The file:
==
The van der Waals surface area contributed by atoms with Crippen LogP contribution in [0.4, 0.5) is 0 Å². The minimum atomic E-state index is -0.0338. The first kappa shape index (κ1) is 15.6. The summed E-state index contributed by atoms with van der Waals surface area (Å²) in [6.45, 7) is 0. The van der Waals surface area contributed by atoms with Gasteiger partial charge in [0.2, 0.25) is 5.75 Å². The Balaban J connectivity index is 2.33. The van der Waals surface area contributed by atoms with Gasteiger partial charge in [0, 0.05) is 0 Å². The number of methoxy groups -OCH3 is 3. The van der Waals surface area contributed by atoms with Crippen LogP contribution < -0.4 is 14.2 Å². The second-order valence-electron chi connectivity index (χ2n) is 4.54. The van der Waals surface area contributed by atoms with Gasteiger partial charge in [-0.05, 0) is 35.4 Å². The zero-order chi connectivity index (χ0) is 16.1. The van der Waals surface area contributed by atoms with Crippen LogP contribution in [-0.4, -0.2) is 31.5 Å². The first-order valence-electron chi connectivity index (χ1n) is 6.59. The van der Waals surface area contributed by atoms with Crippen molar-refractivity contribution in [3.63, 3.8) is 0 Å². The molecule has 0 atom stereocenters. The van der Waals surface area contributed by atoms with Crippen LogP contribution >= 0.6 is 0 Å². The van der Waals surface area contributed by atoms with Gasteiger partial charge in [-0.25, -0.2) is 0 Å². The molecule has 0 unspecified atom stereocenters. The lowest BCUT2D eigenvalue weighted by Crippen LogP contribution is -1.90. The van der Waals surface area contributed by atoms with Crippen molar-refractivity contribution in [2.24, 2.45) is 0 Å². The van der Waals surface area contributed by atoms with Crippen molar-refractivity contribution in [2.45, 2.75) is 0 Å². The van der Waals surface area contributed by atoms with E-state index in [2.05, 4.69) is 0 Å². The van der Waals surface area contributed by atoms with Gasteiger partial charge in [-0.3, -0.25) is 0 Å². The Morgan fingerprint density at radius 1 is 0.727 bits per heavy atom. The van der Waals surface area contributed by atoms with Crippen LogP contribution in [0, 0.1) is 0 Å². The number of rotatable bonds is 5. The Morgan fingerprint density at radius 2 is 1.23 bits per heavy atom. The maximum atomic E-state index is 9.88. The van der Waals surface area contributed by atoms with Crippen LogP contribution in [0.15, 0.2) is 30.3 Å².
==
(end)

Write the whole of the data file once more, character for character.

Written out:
The van der Waals surface area contributed by atoms with Crippen LogP contribution in [0.4, 0.5) is 0 Å². The minimum atomic E-state index is -0.0338. The first kappa shape index (κ1) is 15.6. The summed E-state index contributed by atoms with van der Waals surface area (Å²) in [6.45, 7) is 0. The van der Waals surface area contributed by atoms with Gasteiger partial charge in [0.2, 0.25) is 5.75 Å². The Balaban J connectivity index is 2.33. The van der Waals surface area contributed by atoms with Gasteiger partial charge in [0, 0.05) is 0 Å². The number of methoxy groups -OCH3 is 3. The van der Waals surface area contributed by atoms with Crippen LogP contribution < -0.4 is 14.2 Å². The second-order valence-electron chi connectivity index (χ2n) is 4.54. The van der Waals surface area contributed by atoms with Gasteiger partial charge in [-0.05, 0) is 35.4 Å². The zero-order chi connectivity index (χ0) is 16.1. The van der Waals surface area contributed by atoms with Crippen LogP contribution in [-0.4, -0.2) is 31.5 Å². The first-order valence-electron chi connectivity index (χ1n) is 6.59. The van der Waals surface area contributed by atoms with Crippen molar-refractivity contribution in [3.63, 3.8) is 0 Å². The molecule has 0 atom stereocenters. The van der Waals surface area contributed by atoms with Crippen LogP contribution >= 0.6 is 0 Å². The van der Waals surface area contributed by atoms with Gasteiger partial charge in [-0.25, -0.2) is 0 Å². The molecule has 0 unspecified atom stereocenters. The lowest BCUT2D eigenvalue weighted by Crippen LogP contribution is -1.90. The van der Waals surface area contributed by atoms with Crippen molar-refractivity contribution in [2.24, 2.45) is 0 Å². The van der Waals surface area contributed by atoms with Crippen molar-refractivity contribution in [2.45, 2.75) is 0 Å². The van der Waals surface area contributed by atoms with E-state index in [2.05, 4.69) is 0 Å². The van der Waals surface area contributed by atoms with Gasteiger partial charge in [-0.3, -0.25) is 0 Å². The Morgan fingerprint density at radius 1 is 0.727 bits per heavy atom. The van der Waals surface area contributed by atoms with Crippen LogP contribution in [0, 0.1) is 0 Å². The number of rotatable bonds is 5. The Morgan fingerprint density at radius 2 is 1.23 bits per heavy atom. The maximum atomic E-state index is 9.88. The van der Waals surface area contributed by atoms with Crippen LogP contribution in [0.15, 0.2) is 30.3 Å².